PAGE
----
|Willingham shown within Cambridgeshire|
|OS grid reference|
|Sovereign state||United Kingdom|
|EU Parliament||East of England|
Located approximately 12 miles (19 km) northwest of Cambridge, on the B1050 road, Willingham Parish occupies 4,641 acres (1,878 ha), and had a population in 2007 of 3,900 people, increasing to 4,015 at the Census 2011. Although the highest point in the village is only approximately 23 feet (7 m) above sea level,Willingham is not generally considered to be at risk from flooding.
The name Willingham probably originated from being the homestead of the family or followers of a man called "Wifel" and was called Vuivlingeham c. 1050 and Wivelingham around 1086. The name Wivelingham was also used to refer to the village until the 18th century.
The area at the edge of the fens to the north of the present village was already occupied by the 2nd century, though these were at some point abandoned. The Aldreth causeway, which formed the main route between Cambridge and Ely in medieval times and perhaps dating from the Bronze Age, runs through the east of the parish past Belsar's Hill, and until the opening of the Cambridge-Ely turnpike in 1768, carriage traffic would have run through Willingham.
One of the oldest houses in the village dates from the 15th century. Willingham's history is closely associated to its position on the edge of the Fens and it was only with the major efforts to drain the Fens during the 17th century that the parish took its modern structure. During the Middle Ages, the majority of the low-lying land in the parish was inundated annually, and the village had two permanent meres, with the larger of the two growing to 380 acres (150 ha) at times of highest water level. It was only with the construction of the sluice at Earith in 1650 which diverted the flow of the Ouse from the Old West into the New Bedford River that the parish was able to remain largely unflooded. Additional areas were drained by windmills until replaced by steam pumps in the mid-19th century.
Willingham's registered population grew from 23 at the time of the Domesday Book in 1086 to 79 in 1251, and in 1377 the poll tax was paid by 287 adults. By 1801 the population was almost 800 inhabitants growing to more than 1,600 in 1851 despite a wave of emigration to America in the 1830s. Numbers then remained generally constant until the 1960s when it grew rapidly again, and passing 2,500 by 1981 and 3,436 in 2001.
A local man named Jabez Few, who died in the 1920s, was regarded by the townspeople of Willingham as a witch. They claimed that the white mice he kept were his familiar spirits, and that they could not be got rid of after his death until they were held over running water. In 1940 a German spy parachuted into Willingham, was eventually captured and turned into a double agent.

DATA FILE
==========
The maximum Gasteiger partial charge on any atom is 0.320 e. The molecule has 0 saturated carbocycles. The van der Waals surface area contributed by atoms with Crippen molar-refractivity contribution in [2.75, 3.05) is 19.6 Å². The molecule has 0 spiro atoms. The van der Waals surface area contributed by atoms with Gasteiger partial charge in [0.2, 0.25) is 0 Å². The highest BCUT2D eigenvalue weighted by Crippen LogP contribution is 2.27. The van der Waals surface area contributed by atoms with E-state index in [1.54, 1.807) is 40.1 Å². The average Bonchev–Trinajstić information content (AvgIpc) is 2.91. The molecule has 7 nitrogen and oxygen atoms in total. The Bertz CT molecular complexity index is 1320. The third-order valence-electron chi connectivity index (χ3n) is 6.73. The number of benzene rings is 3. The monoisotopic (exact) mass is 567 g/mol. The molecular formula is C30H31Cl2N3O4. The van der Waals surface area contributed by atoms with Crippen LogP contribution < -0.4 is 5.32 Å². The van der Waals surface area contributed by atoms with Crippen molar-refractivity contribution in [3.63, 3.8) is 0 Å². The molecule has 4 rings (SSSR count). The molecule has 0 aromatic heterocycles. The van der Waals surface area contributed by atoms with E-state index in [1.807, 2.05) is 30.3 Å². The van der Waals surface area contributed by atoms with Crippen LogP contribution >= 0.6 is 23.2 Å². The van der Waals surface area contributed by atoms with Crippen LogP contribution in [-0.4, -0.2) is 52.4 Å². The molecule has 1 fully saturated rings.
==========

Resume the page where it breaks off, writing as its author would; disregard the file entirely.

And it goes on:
Evidence of Christian Anglo-Saxon activity in Willingham has been found, and there has probably been a church in the village since at least the 12th century. The present church of St Mary and All Saints was built on the foundations of the 12th century building. Mainly constructed in the 14th century, it consists of a chancel with north vestry, nave, a south porch and a west tower with an unusual spire. It has notable 14th and 15th century figure paintings including a rare picture of a pregnant Virgin Mary.
Willingham has a primary school, library, surgery, post office and a number of shops and restaurants. There are currently three pubs in the village — the Duke of Wellington, The Bank and The Porterhouse Pub. The first recorded alehouses were the George in 1665 and the Five Bells in 1671 though by the late 19th century the number had risen to 16 with the George and the Vine the most notable. The White Hart opened in 1910; there were still 7 pubs in 1933 and 5 in 1982, of which the oldest was the Duke of Wellington, known as the Warriors in the 18th century.
Transport links nearby include the A14 trunk road and the Cambridgeshire Guided Busway, with the River Great Ouse, also known as the Old West River, less than 2 miles (3 km) away. A bus service links Willingham and surrounding villages with Cambridge and St Ives.
- "Civil Parish population 2011". Neighbourhood Statistics. Office for National Statistics. Retrieved 26 July 2016.
- A. P. M. Wright & C. P. Lewis (1989). A History of the County of Cambridge and the Isle of Ely: Volume 9: Chesterton, Northstowe, and Papworth Hundreds. pp. 398–402.
- A.D. Mills (1991). The Popular Dictionary of English Place Names. Paragon Press.
- 2001 Census
- Ash, Russell (1973). Folklore, Myths and Legends of Britain. Reader's Digest Association Limited. p. 252. ISBN 9780340165973.
- The Spy Who Turned
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